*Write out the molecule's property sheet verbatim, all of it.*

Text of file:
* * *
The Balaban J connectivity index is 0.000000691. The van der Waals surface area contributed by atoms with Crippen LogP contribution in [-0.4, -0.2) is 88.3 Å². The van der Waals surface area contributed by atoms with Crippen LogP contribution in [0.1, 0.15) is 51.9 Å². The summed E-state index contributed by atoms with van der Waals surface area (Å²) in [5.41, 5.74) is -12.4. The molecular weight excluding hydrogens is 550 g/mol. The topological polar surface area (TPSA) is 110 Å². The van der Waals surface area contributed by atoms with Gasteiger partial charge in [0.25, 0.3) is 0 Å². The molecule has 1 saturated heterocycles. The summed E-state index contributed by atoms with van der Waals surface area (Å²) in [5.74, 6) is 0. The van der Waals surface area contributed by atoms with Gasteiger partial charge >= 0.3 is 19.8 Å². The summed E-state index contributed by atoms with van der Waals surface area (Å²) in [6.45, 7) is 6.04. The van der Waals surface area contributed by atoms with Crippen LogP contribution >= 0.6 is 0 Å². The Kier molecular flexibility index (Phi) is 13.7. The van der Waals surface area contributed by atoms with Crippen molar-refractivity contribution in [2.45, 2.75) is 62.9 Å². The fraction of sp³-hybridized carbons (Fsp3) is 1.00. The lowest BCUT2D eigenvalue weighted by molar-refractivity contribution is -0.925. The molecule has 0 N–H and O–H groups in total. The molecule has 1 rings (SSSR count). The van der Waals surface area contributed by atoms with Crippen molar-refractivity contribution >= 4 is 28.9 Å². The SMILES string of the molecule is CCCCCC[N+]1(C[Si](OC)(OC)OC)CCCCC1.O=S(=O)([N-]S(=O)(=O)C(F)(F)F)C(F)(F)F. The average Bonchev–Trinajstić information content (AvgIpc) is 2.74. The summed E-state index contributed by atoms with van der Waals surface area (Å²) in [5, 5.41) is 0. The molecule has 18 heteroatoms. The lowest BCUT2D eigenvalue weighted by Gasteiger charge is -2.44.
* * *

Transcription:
The Balaban J connectivity index is 0.000000691. The van der Waals surface area contributed by atoms with Crippen LogP contribution in [-0.4, -0.2) is 88.3 Å². The van der Waals surface area contributed by atoms with Crippen LogP contribution in [0.1, 0.15) is 51.9 Å². The summed E-state index contributed by atoms with van der Waals surface area (Å²) in [5.41, 5.74) is -12.4. The molecular weight excluding hydrogens is 550 g/mol. The topological polar surface area (TPSA) is 110 Å². The van der Waals surface area contributed by atoms with Gasteiger partial charge in [0.25, 0.3) is 0 Å². The molecule has 1 saturated heterocycles. The summed E-state index contributed by atoms with van der Waals surface area (Å²) in [5.74, 6) is 0. The van der Waals surface area contributed by atoms with Gasteiger partial charge >= 0.3 is 19.8 Å². The summed E-state index contributed by atoms with van der Waals surface area (Å²) in [6.45, 7) is 6.04. The van der Waals surface area contributed by atoms with Crippen LogP contribution >= 0.6 is 0 Å². The Kier molecular flexibility index (Phi) is 13.7. The van der Waals surface area contributed by atoms with Crippen molar-refractivity contribution in [2.45, 2.75) is 62.9 Å². The fraction of sp³-hybridized carbons (Fsp3) is 1.00. The lowest BCUT2D eigenvalue weighted by molar-refractivity contribution is -0.925. The molecule has 0 N–H and O–H groups in total. The molecule has 1 rings (SSSR count). The van der Waals surface area contributed by atoms with Crippen molar-refractivity contribution >= 4 is 28.9 Å². The SMILES string of the molecule is CCCCCC[N+]1(C[Si](OC)(OC)OC)CCCCC1.O=S(=O)([N-]S(=O)(=O)C(F)(F)F)C(F)(F)F. The average Bonchev–Trinajstić information content (AvgIpc) is 2.74. The summed E-state index contributed by atoms with van der Waals surface area (Å²) in [5, 5.41) is 0. The molecule has 18 heteroatoms. The lowest BCUT2D eigenvalue weighted by Gasteiger charge is -2.44.